The molluscan diversity is poorly documented in India, especially on the west coast. The major surveys are those of Abercrombie (1893), Melvill & Abercrombie (1892, 1893), Preston (1916), Melvill (1951), Hornell (1951), Patil (1952), Subrahmanyam et al (1949, 1951), Kundu (1965), Menon et al. (1970), and Apte (1992, 1993, 1997). However, most of the surveys were confined to parts of the Gulf of Kutch, Mumbai, Karwar and Kochi.
The East coast has been comparatively well documented (Preston, 1910, 1911; Gude, 1914; Preston, 1914, 1916; Hornell, 1921; Prashad, 1927; Crichton, 1941; Gravely, 1941, 1942; Ray, 1948; Satyamurthi, 1952, 1956; Subba Rao, 1971, 1977; Rajagopal & Mookherjee, 1978; Subba Rao, 1980; Rajagopal & Mookherjee, 1982; Subba Rao & Dey, 1984; Mookherjee, 1985; Subba Rao & Dey, 1986; Subba Rao & Surya Rao, 1993, and Apte, 2004).
To fill the lacuna in the knowledge of marine mollusca in India, the Ministry of Environment and Forests under the AICOPTAX initiated a data inventory studies in 2001.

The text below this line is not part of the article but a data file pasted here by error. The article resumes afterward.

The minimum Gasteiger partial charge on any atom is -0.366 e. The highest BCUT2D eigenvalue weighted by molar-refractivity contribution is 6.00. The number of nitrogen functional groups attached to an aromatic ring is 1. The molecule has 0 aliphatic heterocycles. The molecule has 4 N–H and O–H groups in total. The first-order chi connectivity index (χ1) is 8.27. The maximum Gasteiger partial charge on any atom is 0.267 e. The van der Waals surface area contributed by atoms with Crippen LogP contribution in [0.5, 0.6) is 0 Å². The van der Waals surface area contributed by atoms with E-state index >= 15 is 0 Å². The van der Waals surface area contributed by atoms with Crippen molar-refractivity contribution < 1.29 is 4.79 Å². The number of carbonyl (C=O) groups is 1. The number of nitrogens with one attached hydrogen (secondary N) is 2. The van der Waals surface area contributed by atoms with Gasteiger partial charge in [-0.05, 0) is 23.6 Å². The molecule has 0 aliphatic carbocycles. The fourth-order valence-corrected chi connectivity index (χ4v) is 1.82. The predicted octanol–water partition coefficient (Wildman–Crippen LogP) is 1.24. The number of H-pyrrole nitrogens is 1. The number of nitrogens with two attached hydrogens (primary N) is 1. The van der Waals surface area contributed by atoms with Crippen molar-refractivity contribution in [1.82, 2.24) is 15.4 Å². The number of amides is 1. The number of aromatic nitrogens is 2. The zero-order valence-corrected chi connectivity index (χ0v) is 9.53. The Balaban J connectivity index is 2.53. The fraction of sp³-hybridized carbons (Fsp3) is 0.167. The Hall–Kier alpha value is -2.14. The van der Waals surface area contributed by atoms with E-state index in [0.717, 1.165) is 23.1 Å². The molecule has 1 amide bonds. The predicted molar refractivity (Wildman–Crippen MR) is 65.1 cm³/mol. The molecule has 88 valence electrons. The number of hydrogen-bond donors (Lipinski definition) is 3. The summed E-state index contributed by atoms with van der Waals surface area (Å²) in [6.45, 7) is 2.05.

The Bombay Natural History Society has been given the task of documenting molluscan fauna of Gujarat State on the west coast of India. Most of the earlier surveys in Gujarat were confined to parts of the Gulf of Kutch. During the present survey, efforts were made to cover Gujarat State district wise with at least two main collection sites. During the present survey, it was noticed that the molluscan fauna of the southern part of Gujarat is quite similar to that of Maharashtra. However, it changes considerably in the northern part of the Gujarat State, especially from the Gulf of Khambhat (Cambay) to the Gulf of Kutch. This area is especially interesting in biogeographical terms. In the north, the fauna is influenced by the Arabian Sea upwelling regime and there appears to be a dramatic faunal change from northern India across Makran and into the Arabian Gulf. The Indus fan is a large hydrographic influence, but we know little about its function to create a faunistic barrier or what special environment it creates.
a) Prepare the molluscan species inventory of Gujarat State; b) Identify potential habitats for conservation of Mollusca; c) Identify priority species for conservation; d) Assess values of molluscan diversity (ecological, edible, commercial, biomedical etc.); e) Identify species in wildlife trade; f) Identify main threats to the molluscan diversity.
Since 2001, BNHS has recorded over 400 species of molluscs with over 50 range extensions.